The Origins and Practices of Holidays: Beltane and The Last Day of Ridván

May 1, 2019 - Beltane

Beltane is a Pagan holiday, and one of the eight Sabbats. It falls about halfway between the spring equinox (Ostara) and the coming summer solstice, Litha. The holiday celebrates spring at its peak, and the coming summer. Beltane also sometimes goes by the name May Day. This holiday is associated very strongly with fertility for pagans.

This festival is often commemorated with bonfires, maypoles, dancing, and performing fertility rituals. Beltane is a Celtic word, meaning “the fires of Bel.” Bel, likely referred to the Celtic sun god, Belenus. The Celts used to light two bonfires because they believed it would purify themselves, as well as increase their fertility. They would pass cattle between the two fires, with the belief that it would purify the cattle, and ensure the fertility of the herd. Although this is not a ritual that is practiced now, modern pagans still light bonfires and practice fertility rituals on this day.

Modern-day pagans celebrate Beltane in a variety of ways. One way to celebrate is with a maypole. In this custom, a pole is placed in a field with ribbons attached. Each person (usually women and girls) will grab a hold of their own ribbon, and dance around the pole in a special way, so as to weave the ribbons into a specific pattern. This is one of the more common fertility rituals that might take place on this day. Celebrators also might weave flowers into their hair, or create a floral wreath to wear upon their head as a celebration of spring. Some pagans light a bonfire and dance around (or even over) it, which is another common fertility ritual for the day. Lastly, some people prepare “May baskets,” and fill them with flowers and goodwill. They give the baskets to someone in need of care, such as an elderly friend, or someone who is recovering from an illness.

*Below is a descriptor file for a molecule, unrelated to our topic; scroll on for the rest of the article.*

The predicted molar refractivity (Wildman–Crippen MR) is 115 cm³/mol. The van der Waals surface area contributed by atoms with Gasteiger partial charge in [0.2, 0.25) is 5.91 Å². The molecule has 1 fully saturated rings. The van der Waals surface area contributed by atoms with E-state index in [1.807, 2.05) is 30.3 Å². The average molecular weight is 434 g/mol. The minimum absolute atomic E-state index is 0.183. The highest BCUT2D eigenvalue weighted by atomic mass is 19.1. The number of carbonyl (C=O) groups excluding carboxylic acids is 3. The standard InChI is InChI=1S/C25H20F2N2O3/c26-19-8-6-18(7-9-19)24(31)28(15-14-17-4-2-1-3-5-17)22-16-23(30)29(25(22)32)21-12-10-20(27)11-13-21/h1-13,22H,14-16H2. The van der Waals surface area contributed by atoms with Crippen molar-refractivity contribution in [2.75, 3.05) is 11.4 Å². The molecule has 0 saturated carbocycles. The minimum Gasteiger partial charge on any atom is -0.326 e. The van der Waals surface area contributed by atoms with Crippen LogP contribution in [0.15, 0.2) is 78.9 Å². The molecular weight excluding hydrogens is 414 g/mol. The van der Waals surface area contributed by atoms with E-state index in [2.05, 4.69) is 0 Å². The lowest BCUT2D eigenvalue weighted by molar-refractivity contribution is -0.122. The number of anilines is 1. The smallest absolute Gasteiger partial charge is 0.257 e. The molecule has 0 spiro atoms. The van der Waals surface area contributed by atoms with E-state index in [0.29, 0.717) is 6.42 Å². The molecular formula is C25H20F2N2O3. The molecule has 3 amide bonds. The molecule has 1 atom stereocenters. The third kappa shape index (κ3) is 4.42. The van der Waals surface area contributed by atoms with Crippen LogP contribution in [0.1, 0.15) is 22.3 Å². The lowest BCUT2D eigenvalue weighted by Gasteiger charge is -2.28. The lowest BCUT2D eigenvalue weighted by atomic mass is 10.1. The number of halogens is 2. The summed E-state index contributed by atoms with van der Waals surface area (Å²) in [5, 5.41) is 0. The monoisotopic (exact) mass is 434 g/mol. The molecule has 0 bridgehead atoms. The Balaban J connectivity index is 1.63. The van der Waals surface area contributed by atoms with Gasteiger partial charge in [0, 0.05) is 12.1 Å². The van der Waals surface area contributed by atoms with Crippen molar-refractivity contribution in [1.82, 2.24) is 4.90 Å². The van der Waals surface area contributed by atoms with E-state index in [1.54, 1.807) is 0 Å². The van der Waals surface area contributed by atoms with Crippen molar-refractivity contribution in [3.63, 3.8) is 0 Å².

Learn more about the holiday with these items:


May Day Festivals in America, 1830 to the Present


May 2, 2019 - The Last Day of Ridván 

From the evening of May 1 to the evening of May 2 Baha'i's will celebrate the last and Twelfth Day of Ridván. Ridván, which translates to paradise, is a twelve day Baha'i festival that commemorates the historic events during which Bahá’u’lláh, founder of the Baha'i faith, declared himself the messenger of God. The holiday is named for the Garden of Ridván in which he made the declaration. The first, ninth, and twelfth days are holy days of the festival. They mark Bahá'u'lláh's arrival, the arrival of his family, and their departure from the garden, respectively. 

After his arrival in the garden, Bahá'u'lláh made his declaration for the first time to a small group of family and friends. For the next eleven days Bahá'u'lláh received many visitors. However, his family was not able to join him until April 30, the ninth day, because the Tigris river had risen and made travel to the garden difficult. On the twelfth day of their stay, Bahá'u'lláh and his family left the garden and started on their journey to Constantinople. He was banished by the government of the Ottoman Empire as a result of their fear of the Baha'i faith namely, how quickly it spread and how popular it was becoming.

Baha'i's carefully reflect on Bahá'u'lláh's exile when celebrating the Twelfth Day of Ridván. They observe this holiday by gathering in prayer and celebration. School and work are prohibited on the Twelfth Day of Ridván because it is a holy day.

Learn more below.


The Baha'i Faith

If there's a particular celebration you or someone you know participates in that we missed, let us know by leaving a comment on this post. Or, if you think we got something wrong, please also comment and let us know. We try to be as accurate as possible, but if there's a mistake, we want to correct it.